Quotes of the week:
“The battle for the mind of Ronald Reagan was like the trench warfare of World War I: never have so many fought so hard for such barren terrain.” — Peggy Noonan
“The nation’s strategic interests have been taken for a surrealistic ride on a summit roller coaster.” – Alexander Haig
“Both leaders went to Reykjavik looking for a public relations coup. One succeeded; the other lost his head.” – Thomas Schelling
Nuclear summits have had their odd couples. None will be odder than Donald Trump and Kim Jong Un. Until now, the strangest pairing had been Mikhail Gorbachev and Ronald Reagan. They had nothing in common – except their impatient, risk-taking natures and dislike of nuclear weapons. The first trait was widely recognized; the latter wasn’t initially understood. Instead, the Cognoscenti operated on the twin assumptions that hard-core Republican anti-communists like Reagan were fans of nuclear arms racing, and that any product of the Soviet system, including Gorbachev, couldn’t possibly be a real change agent. Nor did America’s Kremlinologists grasp what Secretary of State George Shultz intuited: that Gorbachev had more reason to be impatient than Reagan because he recognized that the Soviet economy was tanking.
After Reagan’s first administration, in which nuclear negotiations were characterized by playing to the galleries, one-sided proposals, walkouts and threats, both Gorbachev and Reagan were ready for something completely different. In a private message, the Kremlin’s bold new leader suggested tackling nuclear dangers mano a mano. In a somewhat out of the way place. Absent hangers on and filters.
The Commentariat had fits over Reykjavik. There were only three weeks to prepare after Gorbachev’s surprise invite. And prepare for what? A getting-to-know-you meeting? This could be manageable. It was what the Reagan administration and the U.S. intelligence community expected. Instead, Gorbachev came bearing detailed proposals to break the back of the nuclear arms race.
This was the U.S. nuclear enclave’s nightmare scenario. Reagan could go dangerously off the reservation when operating solo and was notoriously dismissive of details. He held only the most elementary grasp of the workings of nuclear strategy; what he knew for sure was that nuclear deterrence was morally abhorrent. If Gorbachev wanted to tear the edifice of mutual assured destruction down and pursue abolition, Reagan was all for it – as long as his beloved Strategic Defense Initiative remained in place as an insurance policy.
Nothing was decided at Reykjavik, which the Punditocracy, taking its cues from the drawn faces of the departing Reagan and Gorbachev, widely deemed to be a failure. As details of the roller coaster ride in Hofdi House became available, the U.S. and Soviet nuclear enclaves breathed mutual sighs of relief that consideration of zero options, deep cuts, and dangerous inroads against deterrence orthodoxy were averted. In actuality, Reykjavik turned out to be a major turning point. The ice was broken and couldn’t be re-frozen, facilitating the negotiation of the Intermediate-range Nuclear Forces Treaty and deep cuts for strategic offensive forces.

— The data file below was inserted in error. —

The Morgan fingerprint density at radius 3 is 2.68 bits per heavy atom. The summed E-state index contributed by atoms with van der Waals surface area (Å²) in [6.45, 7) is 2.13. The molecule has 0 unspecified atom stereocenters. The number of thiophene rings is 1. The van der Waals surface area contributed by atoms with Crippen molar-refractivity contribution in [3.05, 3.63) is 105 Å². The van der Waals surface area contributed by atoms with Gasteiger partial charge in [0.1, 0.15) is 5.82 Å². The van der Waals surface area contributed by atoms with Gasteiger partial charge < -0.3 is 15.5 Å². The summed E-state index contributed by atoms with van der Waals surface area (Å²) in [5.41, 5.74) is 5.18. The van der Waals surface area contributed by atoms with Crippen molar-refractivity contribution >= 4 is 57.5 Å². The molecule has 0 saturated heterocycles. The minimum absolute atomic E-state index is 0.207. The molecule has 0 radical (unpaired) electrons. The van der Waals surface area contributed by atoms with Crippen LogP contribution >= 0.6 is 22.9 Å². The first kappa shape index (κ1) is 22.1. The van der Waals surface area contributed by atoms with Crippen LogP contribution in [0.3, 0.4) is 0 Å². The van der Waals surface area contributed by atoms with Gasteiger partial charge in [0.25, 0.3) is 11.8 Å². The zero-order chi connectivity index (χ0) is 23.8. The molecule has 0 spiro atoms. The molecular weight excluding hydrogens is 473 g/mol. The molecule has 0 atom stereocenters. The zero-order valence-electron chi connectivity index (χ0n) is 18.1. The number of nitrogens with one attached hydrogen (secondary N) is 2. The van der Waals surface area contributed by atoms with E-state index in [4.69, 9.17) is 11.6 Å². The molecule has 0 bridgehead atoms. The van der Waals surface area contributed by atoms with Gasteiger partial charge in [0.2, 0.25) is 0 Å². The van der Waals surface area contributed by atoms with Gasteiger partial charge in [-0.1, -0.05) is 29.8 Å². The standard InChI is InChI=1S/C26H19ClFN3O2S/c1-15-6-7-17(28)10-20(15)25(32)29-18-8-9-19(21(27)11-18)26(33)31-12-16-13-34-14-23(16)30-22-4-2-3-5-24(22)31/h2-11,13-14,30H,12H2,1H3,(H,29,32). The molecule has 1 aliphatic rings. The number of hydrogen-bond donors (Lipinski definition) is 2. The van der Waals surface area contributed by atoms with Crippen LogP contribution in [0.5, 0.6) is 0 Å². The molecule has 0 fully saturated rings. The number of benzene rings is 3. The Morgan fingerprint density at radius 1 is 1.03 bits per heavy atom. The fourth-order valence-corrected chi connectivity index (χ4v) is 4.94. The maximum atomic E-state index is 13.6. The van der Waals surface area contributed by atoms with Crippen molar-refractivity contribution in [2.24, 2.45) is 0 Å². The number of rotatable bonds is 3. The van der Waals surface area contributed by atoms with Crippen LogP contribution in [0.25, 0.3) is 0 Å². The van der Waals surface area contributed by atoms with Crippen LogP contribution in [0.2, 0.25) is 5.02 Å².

It’s worth bearing in mind the high-wire act of the Reagan-Gorbachev summit over the next two months in the run-up to the Trump-Kim meeting. Assuming the meeting happens — as I think it will, as show boaters love the klieg lights – we will be awash in cautionary commentary. Beware of traps and being taken to the cleaners. Trump is utterly unprepared for this encounter and doesn’t do homework. A face-to-face could make confrontation and warfare more likely. Alliances can be badly shaken. Trump has no clue about the art of the deal. Trump will be unable to get what he (and previous U.S. administrations) wants.
The New York Times’s editorial page is positively inclined but worried. The Washington Post editorial page’s endorsement is more conditional:
“If it becomes evident that the North is unwilling to commit to a freeze on its nuclear and missile activities, or will make excessive demands in exchange, Mr. Trump can step back. What he should not do is walk blindly into an encounter with a dictator who, we can be sure, will be well-prepared to take advantage of this president’s well-known weaknesses — starting with his penchant for impulsive decisions.”
If Reykjavik teaches us anything, it is to be wary of the Commentariat’s predictions and breathless post-summit analysis. Every cautionary concern about this summit is valid, but deeply packed ice will nonetheless be broken when Trump and Kim meet. And what then? A wide range of outcomes is possible, including the continuation of the status quo. The clearest outcome will only become apparent with the passage of time.
As with the summit at Reykjavik, what matters most about the Trump-Kim encounter is reducing nuclear dangers and dampening the drumbeat of war. It would surely help if Trump and Secretary of State Rex Tillerson deputized much needed help to steer in this direction. If Trump is unable to contribute positively, as with the Iran nuclear deal, leadership to shape downstream consequences in helpful ways will have to come from others.
Michael Krepon is Co-Founder of the Stimson Center. This piece originally ran in Arms Control Wonk on March 12, 2018.